Click here to read reviewer Camden Alexander's take on Bangkok Haunts.
Returning with the third installment (Bangkok 8, Bangkok Tattoo) of Buddhist Royal Thai Police detective Sonchai Jitpleecheep’s attempts to bring order to the chaos of criminal enterprise in Bangkok, Burdett flexes his considerable literary muscle on the lucrative world of pornography - in this case, a snuff film with a very twisted ending.
The virtually incorruptible Jitpleecheep has finally come face to face with one of the worst examples of man’s inhumanity to man when his former lover, Damrong, stars in a video that ends with her death: “What monsters are we creating?”
To the uninitiated, Bangkok presents a different reality, a country driven by enterprise without the banal rationalization of Western mentality. Sonchai views the world as an exercise of “functional barbarism”: greased by advanced technology, our motives are barbaric, driven entirely by greed.
It is this greed that stimulates the growth of the porn industry. Sonchai begins his investigation in a murky world peopled by the criminals and by-products of opportunity, aided in his endeavors by FBI agent Kimberley Jones. Although he enjoys an ambiguous relationship with Jones, Sonchai is married to Chancy, a pregnant ex-prostitute (Bangkok Tattoo), and inclined to remain faithful. In any case, Agent Jones becomes involved in a flirtation with the kite world, ultimately facing the angst and disappointment of misplaced passion.
The past remains obdurate, even as the old makes way for the new in a technologically advanced society. Ancestry has its own demands, as does an ancient belief in the ghost world, the dead crowding out the living. The forensic pathologist assigned to Daring’s autopsy spends her off-hours filming the antics of this ghost world, a fact Dr. Sumatra and Sonchai hasten to obfuscate before the disbelieving eyes of Agent Jones.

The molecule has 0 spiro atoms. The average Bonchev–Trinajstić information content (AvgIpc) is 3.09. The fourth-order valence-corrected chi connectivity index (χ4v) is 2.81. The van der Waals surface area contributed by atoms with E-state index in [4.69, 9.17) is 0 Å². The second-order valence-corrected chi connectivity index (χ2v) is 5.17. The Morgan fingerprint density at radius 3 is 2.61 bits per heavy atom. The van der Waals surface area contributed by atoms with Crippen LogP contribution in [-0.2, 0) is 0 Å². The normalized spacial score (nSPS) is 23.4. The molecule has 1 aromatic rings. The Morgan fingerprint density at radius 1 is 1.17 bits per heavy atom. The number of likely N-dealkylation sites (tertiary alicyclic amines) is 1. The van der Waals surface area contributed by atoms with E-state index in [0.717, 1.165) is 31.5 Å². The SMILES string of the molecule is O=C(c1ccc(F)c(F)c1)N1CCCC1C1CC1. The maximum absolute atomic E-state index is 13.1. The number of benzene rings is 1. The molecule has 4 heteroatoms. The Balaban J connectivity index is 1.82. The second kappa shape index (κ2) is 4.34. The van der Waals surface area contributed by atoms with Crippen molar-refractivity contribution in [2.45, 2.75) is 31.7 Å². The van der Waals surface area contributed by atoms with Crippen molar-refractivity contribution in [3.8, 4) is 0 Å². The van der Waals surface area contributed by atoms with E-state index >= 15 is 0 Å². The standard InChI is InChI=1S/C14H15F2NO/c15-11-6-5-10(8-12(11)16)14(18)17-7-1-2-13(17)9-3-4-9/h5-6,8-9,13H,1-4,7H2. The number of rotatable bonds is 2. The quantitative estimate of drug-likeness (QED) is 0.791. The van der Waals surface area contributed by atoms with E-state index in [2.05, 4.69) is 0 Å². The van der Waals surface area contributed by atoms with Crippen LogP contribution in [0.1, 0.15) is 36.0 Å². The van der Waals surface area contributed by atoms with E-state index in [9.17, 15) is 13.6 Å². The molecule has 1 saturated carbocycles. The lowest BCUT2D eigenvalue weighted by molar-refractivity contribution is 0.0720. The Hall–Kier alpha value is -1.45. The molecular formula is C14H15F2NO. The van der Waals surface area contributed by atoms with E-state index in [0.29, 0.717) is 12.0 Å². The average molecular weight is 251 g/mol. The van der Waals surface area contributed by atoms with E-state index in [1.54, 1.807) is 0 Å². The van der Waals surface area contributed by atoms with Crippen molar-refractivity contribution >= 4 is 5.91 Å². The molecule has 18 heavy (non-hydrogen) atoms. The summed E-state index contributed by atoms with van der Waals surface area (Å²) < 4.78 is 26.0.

Once more, Jitpleecheep is forced to ask for the aid of the corrupt Colonel Viktor, the chief of Section 8. Always willing to help if there is an opportunity for profit, Viktor is instrumental in Sondheim’s eventual confrontation with the true evils of the world of snuff films, the denizens of that underworld, and the attention of a monk of questionable motives.
Along with the mystery, Bangkok is suffused with the usual cultural anomalies: Sondheim’s part ownership in the Old Man’s Club to supplement his income; the changing bar scene, all-nude dancers replacing the tease of strippers; and the city’s eager acceptance of the deviant pornography industry. The disturbing snuff film is literally at risk; Jitpleecheep must personally deliver the disk to Jones to avoid an opportunistic bureaucrat’s detour to copy and sell it on the Internet.
Burdett once again captures the essence of Bangkok, corruption balanced with survival: “For the poor, birth is the primary disaster.” While the world of commerce rolls on independent of conscience, the incorruptible Jitpleecheep refuses to surrender. In the words of the elusive monk, Gamon, “Love is the foundation of human consciousness…It’s our constant betrayal of it that makes us crazy.” (Note: Do not miss the shocking Appendix.)